Bad news for the economy is no longer good news for the stock market.
The Federal Reserve is now on hold, and indicated clearly in minutes from its last meeting released Wednesday that it will not only stop raising interest rates for now but will stop shrinking its balance sheet in the second half of the year, potentially giving a boost to markets.
So after a stream of negative economic data Thursday, traders saw little reason to bid up stocks on the hopes the Fed would ease up on policy .
"I think we're at a precipice, where the intentions of the Fed are well known," said Art Hogan, chief market strategist at National Securities. "So they're on pause until the data improves. They're certainly going to use their balance sheet as a stealth stimulus, and the stock market just had a significant run."
The stock market on Thursday slumped after a string of reports that missed expectations. December's durable goods data showed a surprise slowdown in business spending. The Philadelphia Fed manufacturing survey fell to minus 4.1, the first negative number since May 2016 and the biggest drop since August 2011. Markit PMI data also showed manufacturing activity at the slowest pace in 17 months.
Previously bad data like that might have sent stocks higher. "It helped drive our perception of monetary policy because it was going to influence the Fed's pivot," Hogan said. "Now, the Fed has made their pivot. We know where they stand and incrementally bad news is not going to change their position."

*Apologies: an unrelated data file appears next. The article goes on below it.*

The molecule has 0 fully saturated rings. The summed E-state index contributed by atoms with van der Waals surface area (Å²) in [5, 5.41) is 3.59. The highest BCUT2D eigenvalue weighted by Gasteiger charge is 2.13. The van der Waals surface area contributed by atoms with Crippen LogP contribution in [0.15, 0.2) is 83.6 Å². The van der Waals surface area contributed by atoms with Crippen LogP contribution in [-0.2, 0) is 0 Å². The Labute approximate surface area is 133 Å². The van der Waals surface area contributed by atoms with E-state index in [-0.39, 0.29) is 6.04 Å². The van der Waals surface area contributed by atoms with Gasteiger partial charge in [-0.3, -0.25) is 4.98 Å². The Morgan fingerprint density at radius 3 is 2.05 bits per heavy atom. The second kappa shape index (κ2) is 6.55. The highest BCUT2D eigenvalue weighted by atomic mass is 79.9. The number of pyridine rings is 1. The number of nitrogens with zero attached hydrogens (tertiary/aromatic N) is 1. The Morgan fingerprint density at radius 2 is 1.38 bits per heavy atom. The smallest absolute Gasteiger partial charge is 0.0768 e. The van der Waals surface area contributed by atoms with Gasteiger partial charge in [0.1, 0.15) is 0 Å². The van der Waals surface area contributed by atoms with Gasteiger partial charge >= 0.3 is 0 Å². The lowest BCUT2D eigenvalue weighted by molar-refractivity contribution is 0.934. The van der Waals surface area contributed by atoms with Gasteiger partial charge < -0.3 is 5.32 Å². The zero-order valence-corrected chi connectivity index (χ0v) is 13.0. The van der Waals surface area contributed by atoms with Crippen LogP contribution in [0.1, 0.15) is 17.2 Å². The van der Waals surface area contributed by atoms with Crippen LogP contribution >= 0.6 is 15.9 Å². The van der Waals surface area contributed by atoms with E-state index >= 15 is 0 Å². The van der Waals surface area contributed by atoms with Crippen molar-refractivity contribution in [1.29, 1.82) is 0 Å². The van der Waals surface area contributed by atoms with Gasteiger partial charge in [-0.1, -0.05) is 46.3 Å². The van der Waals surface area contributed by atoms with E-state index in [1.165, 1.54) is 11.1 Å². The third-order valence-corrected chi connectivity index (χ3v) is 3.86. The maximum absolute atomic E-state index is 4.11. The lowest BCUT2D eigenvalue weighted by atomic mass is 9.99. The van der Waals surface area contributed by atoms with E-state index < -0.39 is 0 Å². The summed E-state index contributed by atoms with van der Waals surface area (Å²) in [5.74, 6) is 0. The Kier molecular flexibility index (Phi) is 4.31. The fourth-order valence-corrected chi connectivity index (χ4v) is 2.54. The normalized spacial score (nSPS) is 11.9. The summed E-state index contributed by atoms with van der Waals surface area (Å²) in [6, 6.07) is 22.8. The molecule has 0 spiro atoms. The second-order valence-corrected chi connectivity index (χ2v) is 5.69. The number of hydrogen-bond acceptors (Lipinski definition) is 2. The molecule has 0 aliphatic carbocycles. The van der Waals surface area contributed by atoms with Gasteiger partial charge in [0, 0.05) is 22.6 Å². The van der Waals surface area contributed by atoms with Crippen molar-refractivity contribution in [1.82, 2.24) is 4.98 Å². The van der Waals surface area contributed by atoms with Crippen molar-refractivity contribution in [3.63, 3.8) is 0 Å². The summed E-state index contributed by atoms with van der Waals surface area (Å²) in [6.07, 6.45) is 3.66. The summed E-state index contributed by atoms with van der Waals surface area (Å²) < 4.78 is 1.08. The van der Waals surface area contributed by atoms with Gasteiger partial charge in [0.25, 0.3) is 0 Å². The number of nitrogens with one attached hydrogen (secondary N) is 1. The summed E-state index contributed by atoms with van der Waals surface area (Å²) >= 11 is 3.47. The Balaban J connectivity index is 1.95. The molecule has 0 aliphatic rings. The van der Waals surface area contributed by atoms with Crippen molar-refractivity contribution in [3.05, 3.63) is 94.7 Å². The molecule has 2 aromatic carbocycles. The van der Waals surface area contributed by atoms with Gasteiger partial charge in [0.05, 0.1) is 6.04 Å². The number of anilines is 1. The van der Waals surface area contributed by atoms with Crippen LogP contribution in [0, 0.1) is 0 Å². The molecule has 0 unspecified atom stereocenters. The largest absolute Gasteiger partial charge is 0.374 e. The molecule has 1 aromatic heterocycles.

Some really bad data, however, could have a negative effect. The Dow fell 104 points a week ago Thursday, after December's retail sales report showed a sudden, unexpected drop of 1.2 percent in spending, at a time when consumers should have been shopping for holiday gifts. Some economists wrote off the number as suspect, but it still rattled markets and sent Treasury yields lower. Yields move opposite price.
The declines on negative economic reports have been modest, relative to recent rallies. But if the data continue to be negative and worsens, the reports could stir more fears of recession.
"The loss of economic momentum appears to have carried over into the first quarter. In light of both a quiescent inflation backdrop and a projected downshift in GDP, imply an increased likelihood that the Fed's next move in interest rates is lower," wrote Joseph LaVorgna, chief economist for the Americas at Natixis.